The moral of the story: when a CEO of a software or hardware company takes the stage and tells you how big it is, it probably isn't that big. As my friend Jean-Louis Gassee advises, let others talk about its size. It's more convincing.
Agenda is a worthwhile conference. But its focus, by definition, is in looking forward. We just got thru Agenda 1997. Next year we'll be talking about 1998.
Agenda could use some tweaks, for sure. I'd get the CEOs off the stage and bring up the people who are closer to the process of defining the future, or more accurately, on defining bets for the future. That's a tough job, picking the people that will define the coming year. No matter, that's not my problem.
Keep Agenda, but let's do another conference. It would come at the end of the year, or the very beginning. It would be a review of the year gone by. There would be no pre-selected speakers; how could you choose the speakers in advance? It would defeat the purpose.
The people who speak would be the ones who defined the previous year. They would talk about the highs and the lows. With the rate of change these days, you can be fairly sure that at the beginning of the year, we didn't know that they'd be so important. They had an interesting year. Let's hear about it!
What was it like to be them? Focus on story-telling. Their first Markoff article, CNN interview, PC WEEK first-look. The public offering. When did they get the idea that they were becoming a platform vendor? What would they do differently? What do their parents think? What did they learn about friendship?
No slide shows. No demos. Just people. A beautifully-lit room. It'd be like a picnic or a great New Year's party! The microphone travels thru the audience. The stage contains one or more people. But they wouldn't have had a chance to prepare, or to get nervous, or to have their PR people place stuffed animals on every desk. And just a hunch, there wouldn't be any desks or pitchers of water, or M&Ms or newspapers. But there would be music.
Think of Larry King or Barbara Walters as the moderator. Get to the heart of the story, to the heart of the person. The audience is encouraged to be boisterous but respectful. The goal is to get the story, to figure out what *really* happened. Questions would be pointed. If you're scared of the truth, don't come; and certainly don't get on stage! But, if you like to dance or sing or ski, you want to be there. If you like a nervous feeling in your stomach, you would like this conference.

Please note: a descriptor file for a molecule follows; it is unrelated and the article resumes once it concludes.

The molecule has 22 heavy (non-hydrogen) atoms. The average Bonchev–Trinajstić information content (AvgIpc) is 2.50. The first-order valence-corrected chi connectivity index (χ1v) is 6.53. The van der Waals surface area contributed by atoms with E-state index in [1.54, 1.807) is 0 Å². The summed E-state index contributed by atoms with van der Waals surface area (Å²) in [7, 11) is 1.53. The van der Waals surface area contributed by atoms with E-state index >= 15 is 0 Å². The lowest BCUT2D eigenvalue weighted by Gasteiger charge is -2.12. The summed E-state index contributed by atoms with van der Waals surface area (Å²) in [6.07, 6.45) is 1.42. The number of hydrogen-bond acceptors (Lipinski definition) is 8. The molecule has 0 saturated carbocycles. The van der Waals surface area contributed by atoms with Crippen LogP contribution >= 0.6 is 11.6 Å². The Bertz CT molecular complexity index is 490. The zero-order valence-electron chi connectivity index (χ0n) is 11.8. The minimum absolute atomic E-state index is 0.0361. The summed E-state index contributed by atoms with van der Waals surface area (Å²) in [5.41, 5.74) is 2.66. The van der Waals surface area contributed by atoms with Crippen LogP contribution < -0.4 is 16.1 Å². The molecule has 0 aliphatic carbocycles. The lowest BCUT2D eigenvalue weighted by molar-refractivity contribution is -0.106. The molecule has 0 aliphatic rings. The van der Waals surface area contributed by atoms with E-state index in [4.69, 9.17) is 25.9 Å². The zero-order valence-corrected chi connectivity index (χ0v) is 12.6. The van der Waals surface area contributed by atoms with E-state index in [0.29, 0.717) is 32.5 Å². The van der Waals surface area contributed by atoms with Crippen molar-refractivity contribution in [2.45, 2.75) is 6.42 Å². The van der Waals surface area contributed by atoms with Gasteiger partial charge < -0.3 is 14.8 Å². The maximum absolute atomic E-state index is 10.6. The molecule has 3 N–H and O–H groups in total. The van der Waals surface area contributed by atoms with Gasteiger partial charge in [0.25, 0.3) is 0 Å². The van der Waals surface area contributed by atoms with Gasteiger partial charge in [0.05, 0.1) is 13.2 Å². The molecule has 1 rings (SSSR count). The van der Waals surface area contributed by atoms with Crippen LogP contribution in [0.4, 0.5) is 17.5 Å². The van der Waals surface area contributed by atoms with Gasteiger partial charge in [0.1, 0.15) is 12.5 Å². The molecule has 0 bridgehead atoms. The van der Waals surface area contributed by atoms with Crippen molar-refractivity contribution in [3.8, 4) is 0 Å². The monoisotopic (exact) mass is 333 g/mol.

What have we learned? What worked? What didn't? This industry never plays Monday-morning quarterback. Winning teams always study the game tapes; successful software companies do too, as do successful industries.
Returning to the PDA example, the industry seems to have concluded that PDAs are failures, despite the quality we're seeing. They deserve another look. And even more important, we need to look at why we don't look. If this sounds recursive, it is. Look at how we look. I bet we'd uncover a lot if we did.
In this context, with all possible humility and objectivity, I ask you all to take another look at the Macintosh platform, as much as you may not want to. Apple is a total loss. Think DEC, only the defeat will be deeper. Will anything be left after? What will we have learned? When a platform vendor dies, who picks up the pieces? Tune out the Mac zealots, many of whom are disrespectful and offensive in their pleas for the platform. They make the rest of us look bad.
The Mac may have as many as 25 million users, and a pile of innovative software developers. Today's Mac users tend to be people who switched when other people were still using character-based systems. These are smart people! A huge concentration of energy. If you're a smart software vendor or system maker, you may want these people in your camp. Don't make them wrong.
Apple's letting them go. Do you want them? Opportunity knocks.
Listen. Remember. Learn.